Lighter winds on Race Day Two of the Loro Piana Caribbean Superyacht Regatta & Rendezvous made for a more tactical race as the fleet of 20 sailing superyachts enjoyed another sparkling day in the waters off Virgin Gorda, BVI. Early morning showers gave way to sunshine and blue skies, and breezes of eight to 10 knots led the race committee to select a custom course.
A laid mark to windward followed by a reacher mark set the fleet on its way, with a tricky near-figure of eight course through the Dog Islands giving tacticians and crews alike an opportunity to make big gains – or big losses.
In Division B, it was the the 32m Dykstra-designed modern classic Carl Linne that took an early advantage, jumping from third in the staggered start sequence to first at the windward mark – a lead she would hold for more than two thirds of the racecourse.
In the faster Division A class, which headed to a windward mark a half mile further upwind than the Division B yachts, the Southern Wind Cape Arrow – with Pier-Luigi Loro Piana onboard – revelled in the lighter conditions and surged to an early advantage. Third round the mark was the 34m Unfurled who, unfortunately, snagged the line of the buoy and dragged it 40 metres before it finally freed itself.
By the time the fleet had rounded the reacher mark, there was already a degree of compression, further compounded by the flukey winds off Dog Island. Here was a point at which yachts could really make a move, with a tricky decision on whether to stay close and take a shorter line but risk losing the wind, or stand off a little further for better wind but a longer course. In Division B, the Oyster 100 Sarafin finally hauled in Carl Linne by sneaking up the inside, while in Division A a ding-dong battle between the magnificent Js Hanuman and Endeavour nearly came to a head – Hanuman held a slight advantage at the island, but a backed headsail close in cost her valuable time as Endeavour surged up from behind.
The final beat to the finish saw huge fleet compression making for a spectacular sight as the smallest yachts in the fleet such as the 23.5m Wild Horses battled with the largest in the form of 62m schooner Athos and 54m Parsifal III.
When the results came in it was clear that the lighter airs had favoured the performance yachts in Division A, with Hanuman taking overall Division A victory over last year's winner Indio. In the cruising class of Division A it was Cape Arrow that scored the bullet, followed by the Perini P2 and Salperton IV – a solid result for the 45m Fitzroy yacht after taking the win on Day One.
In Division B the classic yacht Bolero came through for a great win, followed by a second successive second place finish for the mighty Athos and a solid third for Carl Linne.
'We had a great day,' beamed Marty and Ed Kane, owners of Bolero. 'There were a couple of areas of light wind that we thought were costing us more than they actually did. Conditions have been perfect for yacht racing – we were concerned this morning that there would not be enough wind, but it was perfect.'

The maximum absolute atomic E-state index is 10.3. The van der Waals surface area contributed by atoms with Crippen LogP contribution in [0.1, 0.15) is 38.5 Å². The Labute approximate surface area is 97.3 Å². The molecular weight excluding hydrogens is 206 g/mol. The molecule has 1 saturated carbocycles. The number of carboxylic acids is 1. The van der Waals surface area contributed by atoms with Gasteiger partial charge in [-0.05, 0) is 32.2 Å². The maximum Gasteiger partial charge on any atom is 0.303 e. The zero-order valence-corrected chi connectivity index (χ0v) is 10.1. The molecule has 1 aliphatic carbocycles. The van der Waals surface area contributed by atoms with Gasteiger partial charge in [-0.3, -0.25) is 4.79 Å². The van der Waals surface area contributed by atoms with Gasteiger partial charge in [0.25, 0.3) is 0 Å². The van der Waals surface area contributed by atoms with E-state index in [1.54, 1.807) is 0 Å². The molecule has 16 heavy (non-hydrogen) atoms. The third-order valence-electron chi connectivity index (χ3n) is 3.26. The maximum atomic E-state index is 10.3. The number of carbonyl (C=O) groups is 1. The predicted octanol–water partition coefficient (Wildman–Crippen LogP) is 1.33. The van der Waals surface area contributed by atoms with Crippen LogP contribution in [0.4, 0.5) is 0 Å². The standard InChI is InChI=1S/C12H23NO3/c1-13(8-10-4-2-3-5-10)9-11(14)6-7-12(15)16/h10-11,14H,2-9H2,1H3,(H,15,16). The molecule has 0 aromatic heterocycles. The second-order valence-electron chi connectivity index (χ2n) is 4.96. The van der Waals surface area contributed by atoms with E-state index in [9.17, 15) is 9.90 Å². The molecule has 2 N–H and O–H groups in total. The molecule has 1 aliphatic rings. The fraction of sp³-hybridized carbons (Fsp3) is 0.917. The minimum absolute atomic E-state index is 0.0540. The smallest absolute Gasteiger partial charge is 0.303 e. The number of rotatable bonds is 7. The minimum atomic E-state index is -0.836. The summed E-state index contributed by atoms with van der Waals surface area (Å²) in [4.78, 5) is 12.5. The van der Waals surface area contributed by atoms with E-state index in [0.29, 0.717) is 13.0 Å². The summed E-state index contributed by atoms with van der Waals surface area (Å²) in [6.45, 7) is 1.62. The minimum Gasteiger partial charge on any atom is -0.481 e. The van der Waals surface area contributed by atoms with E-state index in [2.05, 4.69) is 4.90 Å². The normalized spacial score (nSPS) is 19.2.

'It was great fun today,' added Greg Chivers, captain and safety officer aboard Carl Linne. 'We managed to pass the two boats that started in front of us on the first leg, and held the lead for around two thirds of the race before some of the bigger boats reeled us in. A lot of people on the dock have said they were surprised she could go that fast – the owner heard the comments and is a very happy man!'
Watching from the sidelines and following the fleet around the course was the 63m Feadship Lady Britt, attending the Rendezvous part of the event. 'Today we had a fabulous day on board Lady Britt following the second day of racing,' said her owner. 'Images of large sailing boats passing by at full speed and at close range were most impressive and are still fresh in our minds. Guidance from a sailing expert among our guests added more insight to the tactical aspects of the competition and gave another dimension to the race. We thoroughly enjoyed the day.'
It was a sentiment repeated throughout the fleet. 'Today was pretty light but we had a lot of fun,' smiled Mark Sadler, tactician aboard the 43m Pendennis-built ketch Rebecca. 'It was a good course to sail – challenging, but fun. We’re enjoying the racing – beautiful waters, beautiful surroundings and a good vibe!'
That good vibe continued well into the night as owners and their guests enjoyed the glamorous Oil Nut Bay beach party.
Saturday represents the last day of racing and there is all to play for. In Division A's cruising class, just two points separate the top three yachts, with Cape Arrow and Salperton joint leaders ahead of P2. In Division B there is a David and Goliath battle brewing, with the 32m Bolero and 30m Sarafin sandwiched in second and third place respectively between 62m Athos and 54m Parsifal III.